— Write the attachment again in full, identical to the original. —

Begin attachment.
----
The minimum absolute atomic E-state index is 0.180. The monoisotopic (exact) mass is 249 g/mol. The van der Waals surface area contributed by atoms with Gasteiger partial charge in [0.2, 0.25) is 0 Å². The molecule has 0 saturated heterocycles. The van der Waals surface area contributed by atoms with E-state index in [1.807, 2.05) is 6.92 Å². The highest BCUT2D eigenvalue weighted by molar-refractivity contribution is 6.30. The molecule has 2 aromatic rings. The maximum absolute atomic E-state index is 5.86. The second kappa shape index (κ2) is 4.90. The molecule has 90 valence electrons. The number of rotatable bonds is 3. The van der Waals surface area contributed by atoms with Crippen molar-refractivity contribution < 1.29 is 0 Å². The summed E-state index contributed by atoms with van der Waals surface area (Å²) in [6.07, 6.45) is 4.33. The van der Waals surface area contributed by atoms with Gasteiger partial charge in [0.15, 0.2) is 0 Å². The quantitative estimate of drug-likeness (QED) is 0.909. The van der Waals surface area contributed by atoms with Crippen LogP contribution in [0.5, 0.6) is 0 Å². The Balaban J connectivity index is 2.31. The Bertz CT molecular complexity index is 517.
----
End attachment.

The minimum absolute atomic E-state index is 0.180. The monoisotopic (exact) mass is 249 g/mol. The van der Waals surface area contributed by atoms with Gasteiger partial charge in [0.2, 0.25) is 0 Å². The molecule has 0 saturated heterocycles. The van der Waals surface area contributed by atoms with E-state index in [1.807, 2.05) is 6.92 Å². The highest BCUT2D eigenvalue weighted by molar-refractivity contribution is 6.30. The molecule has 2 aromatic rings. The maximum absolute atomic E-state index is 5.86. The second kappa shape index (κ2) is 4.90. The molecule has 90 valence electrons. The number of rotatable bonds is 3. The van der Waals surface area contributed by atoms with Crippen molar-refractivity contribution < 1.29 is 0 Å². The summed E-state index contributed by atoms with van der Waals surface area (Å²) in [6.07, 6.45) is 4.33. The van der Waals surface area contributed by atoms with Gasteiger partial charge in [0.15, 0.2) is 0 Å². The quantitative estimate of drug-likeness (QED) is 0.909. The van der Waals surface area contributed by atoms with Crippen LogP contribution in [0.5, 0.6) is 0 Å². The Balaban J connectivity index is 2.31. The Bertz CT molecular complexity index is 517.